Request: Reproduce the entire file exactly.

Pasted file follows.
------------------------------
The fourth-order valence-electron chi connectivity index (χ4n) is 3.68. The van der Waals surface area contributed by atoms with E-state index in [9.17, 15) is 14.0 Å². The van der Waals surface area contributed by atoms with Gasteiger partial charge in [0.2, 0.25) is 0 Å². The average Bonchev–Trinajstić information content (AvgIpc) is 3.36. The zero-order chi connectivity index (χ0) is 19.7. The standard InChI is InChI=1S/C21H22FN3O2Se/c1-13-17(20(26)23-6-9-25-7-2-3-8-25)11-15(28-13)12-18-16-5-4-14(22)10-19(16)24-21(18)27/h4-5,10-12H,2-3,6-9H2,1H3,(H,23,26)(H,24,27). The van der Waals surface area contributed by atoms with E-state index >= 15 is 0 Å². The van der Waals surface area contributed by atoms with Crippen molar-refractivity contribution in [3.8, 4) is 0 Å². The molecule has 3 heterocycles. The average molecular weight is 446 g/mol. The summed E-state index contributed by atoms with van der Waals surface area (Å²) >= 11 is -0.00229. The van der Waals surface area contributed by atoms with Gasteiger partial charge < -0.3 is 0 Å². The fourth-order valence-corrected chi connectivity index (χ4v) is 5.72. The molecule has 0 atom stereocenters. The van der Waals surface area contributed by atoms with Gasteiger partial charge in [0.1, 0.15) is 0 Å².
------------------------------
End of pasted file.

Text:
The fourth-order valence-electron chi connectivity index (χ4n) is 3.68. The van der Waals surface area contributed by atoms with E-state index in [9.17, 15) is 14.0 Å². The van der Waals surface area contributed by atoms with Gasteiger partial charge in [0.2, 0.25) is 0 Å². The average Bonchev–Trinajstić information content (AvgIpc) is 3.36. The zero-order chi connectivity index (χ0) is 19.7. The standard InChI is InChI=1S/C21H22FN3O2Se/c1-13-17(20(26)23-6-9-25-7-2-3-8-25)11-15(28-13)12-18-16-5-4-14(22)10-19(16)24-21(18)27/h4-5,10-12H,2-3,6-9H2,1H3,(H,23,26)(H,24,27). The van der Waals surface area contributed by atoms with E-state index >= 15 is 0 Å². The van der Waals surface area contributed by atoms with Crippen molar-refractivity contribution in [3.8, 4) is 0 Å². The molecule has 3 heterocycles. The average molecular weight is 446 g/mol. The summed E-state index contributed by atoms with van der Waals surface area (Å²) >= 11 is -0.00229. The van der Waals surface area contributed by atoms with Gasteiger partial charge < -0.3 is 0 Å². The fourth-order valence-corrected chi connectivity index (χ4v) is 5.72. The molecule has 0 atom stereocenters. The van der Waals surface area contributed by atoms with Gasteiger partial charge in [0.1, 0.15) is 0 Å².